christopher alexander

The End of The Environment


The problem I generally have with A Pattern Language may have to do with my Taurean, literal nature and with my penchant for asking why.

It is not as if most of A Pattern Language isn’t vastly preferable to what we have, especially if we take in the entire world. But I also have a persistent image in my mind of a future that is very different from that premised by Christopher Alexander and his colleagues in A Pattern Language. And possibly that may stem from a philosophy that is a trifle less inclined to imagine eternal patterns and fixed archetypes.

Any way I feel I have a different image of, or idea about, the future.

My premises include:

Air will eventually become too noxious in heavily populated areas to make life itself endurable.

The costs of transportation, in the entirely unacceptable oil-automobile economy we now have, will become unbearable, presaging a shift as quick as our recent move from one to two-income families.

The most permanent tactile environment will more and more become “one’s own room” as opposed to one’s car or one’s office. Therefore the fittings and character of one’s own room will increase in importance as people are more and more confined and less and less auto-mobile, to parse a term.

The desire for urban, for too many reasons to mention, will not recede. We will have no move back to rural. Therefore people will accept proximity as they do now, living in apartments at close quarters. Only we will change the mode some.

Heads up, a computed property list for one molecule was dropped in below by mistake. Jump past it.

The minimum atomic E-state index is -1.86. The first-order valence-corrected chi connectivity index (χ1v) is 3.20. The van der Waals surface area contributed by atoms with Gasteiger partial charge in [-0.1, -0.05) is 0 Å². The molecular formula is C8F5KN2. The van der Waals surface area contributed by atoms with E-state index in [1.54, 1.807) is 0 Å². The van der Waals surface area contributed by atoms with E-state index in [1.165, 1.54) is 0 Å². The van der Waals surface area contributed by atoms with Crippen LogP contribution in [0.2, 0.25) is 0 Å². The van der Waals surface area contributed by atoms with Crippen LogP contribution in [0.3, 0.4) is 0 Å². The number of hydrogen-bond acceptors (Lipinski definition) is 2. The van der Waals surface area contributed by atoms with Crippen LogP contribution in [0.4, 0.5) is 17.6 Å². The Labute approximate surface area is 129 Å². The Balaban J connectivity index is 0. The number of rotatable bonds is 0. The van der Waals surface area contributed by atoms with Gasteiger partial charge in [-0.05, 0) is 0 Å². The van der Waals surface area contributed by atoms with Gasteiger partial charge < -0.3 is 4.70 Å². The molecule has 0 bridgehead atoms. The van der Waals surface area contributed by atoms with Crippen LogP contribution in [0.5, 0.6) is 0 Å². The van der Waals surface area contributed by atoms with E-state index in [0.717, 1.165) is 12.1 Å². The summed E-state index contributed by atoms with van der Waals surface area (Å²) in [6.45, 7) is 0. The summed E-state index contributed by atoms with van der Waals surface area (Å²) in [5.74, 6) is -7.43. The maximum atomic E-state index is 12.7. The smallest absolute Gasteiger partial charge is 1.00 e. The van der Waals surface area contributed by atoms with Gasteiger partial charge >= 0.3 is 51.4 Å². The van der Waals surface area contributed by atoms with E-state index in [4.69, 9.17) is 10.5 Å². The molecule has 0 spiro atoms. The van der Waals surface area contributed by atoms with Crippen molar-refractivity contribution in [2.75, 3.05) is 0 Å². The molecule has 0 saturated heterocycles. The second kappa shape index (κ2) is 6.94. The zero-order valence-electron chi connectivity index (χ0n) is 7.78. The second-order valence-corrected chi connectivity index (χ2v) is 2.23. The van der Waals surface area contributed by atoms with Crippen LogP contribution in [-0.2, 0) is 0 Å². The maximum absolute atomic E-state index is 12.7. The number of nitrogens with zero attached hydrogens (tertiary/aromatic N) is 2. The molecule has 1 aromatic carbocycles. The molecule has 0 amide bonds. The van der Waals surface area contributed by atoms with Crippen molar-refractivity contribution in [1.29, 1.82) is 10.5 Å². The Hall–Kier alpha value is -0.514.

The current infrastructure is simply too dispersed to operate without cars and other relatively useless forms of transportation. The new declension will not require the ownership and frequent use of automobiles or, indeed, commuting of any sort.

All this means reconfiguring the terms and structures of common life.

Two of the terms that come to mind as I attempt to envision what I semi-see are pueblos — to suggest smallish, interestingly stacked dwelling units — and arks.

Pueblos suggest to me the need for closeness without the horrendous uniformity of projects — of which Robert Taylor Homes in Chicago and some of the desperately impersonal banks of apartment buildings across the Potomac from Washington, DC are egregious examples. Arks suggest to me the gathering of many in a discreet, enclosed space which can float freely and even end up on land.

The scrambling of society that needs to be achieved to arrive at a truly workable solution is immense.

Let us suppose for example that between 5000 and 10,000 would inhabit an ark. I am of course premising something larger than Noah’s craft. We would need stacks of pueblos amounting to perhaps 10,000-20,000. I am assuming that these arks would be lego-like. That is to say their bare-bones units would be like the pieces in Lego and that various conformations — an infinite variety in fact — could emerge.

 

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